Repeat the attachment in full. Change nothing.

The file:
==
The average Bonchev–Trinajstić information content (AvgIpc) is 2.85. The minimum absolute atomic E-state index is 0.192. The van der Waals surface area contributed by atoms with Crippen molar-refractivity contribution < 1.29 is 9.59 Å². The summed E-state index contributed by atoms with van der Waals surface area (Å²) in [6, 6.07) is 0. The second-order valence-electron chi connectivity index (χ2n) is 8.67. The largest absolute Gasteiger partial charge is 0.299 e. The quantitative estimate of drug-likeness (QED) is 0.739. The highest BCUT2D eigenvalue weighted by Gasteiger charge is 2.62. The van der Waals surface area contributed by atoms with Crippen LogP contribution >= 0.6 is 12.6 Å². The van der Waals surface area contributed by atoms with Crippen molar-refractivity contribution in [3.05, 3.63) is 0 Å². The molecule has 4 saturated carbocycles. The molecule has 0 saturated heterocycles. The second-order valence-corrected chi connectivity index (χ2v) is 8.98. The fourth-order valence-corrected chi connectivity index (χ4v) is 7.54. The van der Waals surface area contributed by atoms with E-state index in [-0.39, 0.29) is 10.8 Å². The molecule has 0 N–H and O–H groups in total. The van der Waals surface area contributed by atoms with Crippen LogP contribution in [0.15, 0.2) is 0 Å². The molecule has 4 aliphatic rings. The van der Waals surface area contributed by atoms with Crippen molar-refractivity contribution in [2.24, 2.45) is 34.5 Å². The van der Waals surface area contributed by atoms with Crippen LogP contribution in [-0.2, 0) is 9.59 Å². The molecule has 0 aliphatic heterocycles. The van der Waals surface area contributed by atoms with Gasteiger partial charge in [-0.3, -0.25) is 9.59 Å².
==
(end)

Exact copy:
The average Bonchev–Trinajstić information content (AvgIpc) is 2.85. The minimum absolute atomic E-state index is 0.192. The van der Waals surface area contributed by atoms with Crippen molar-refractivity contribution < 1.29 is 9.59 Å². The summed E-state index contributed by atoms with van der Waals surface area (Å²) in [6, 6.07) is 0. The second-order valence-electron chi connectivity index (χ2n) is 8.67. The largest absolute Gasteiger partial charge is 0.299 e. The quantitative estimate of drug-likeness (QED) is 0.739. The highest BCUT2D eigenvalue weighted by Gasteiger charge is 2.62. The van der Waals surface area contributed by atoms with Crippen LogP contribution >= 0.6 is 12.6 Å². The van der Waals surface area contributed by atoms with Crippen molar-refractivity contribution in [3.05, 3.63) is 0 Å². The molecule has 4 saturated carbocycles. The molecule has 0 saturated heterocycles. The second-order valence-corrected chi connectivity index (χ2v) is 8.98. The fourth-order valence-corrected chi connectivity index (χ4v) is 7.54. The van der Waals surface area contributed by atoms with E-state index in [-0.39, 0.29) is 10.8 Å². The molecule has 0 N–H and O–H groups in total. The van der Waals surface area contributed by atoms with Crippen LogP contribution in [0.15, 0.2) is 0 Å². The molecule has 4 aliphatic rings. The van der Waals surface area contributed by atoms with Crippen molar-refractivity contribution in [2.24, 2.45) is 34.5 Å². The van der Waals surface area contributed by atoms with Crippen LogP contribution in [-0.2, 0) is 9.59 Å². The molecule has 0 aliphatic heterocycles. The van der Waals surface area contributed by atoms with Gasteiger partial charge in [-0.3, -0.25) is 9.59 Å².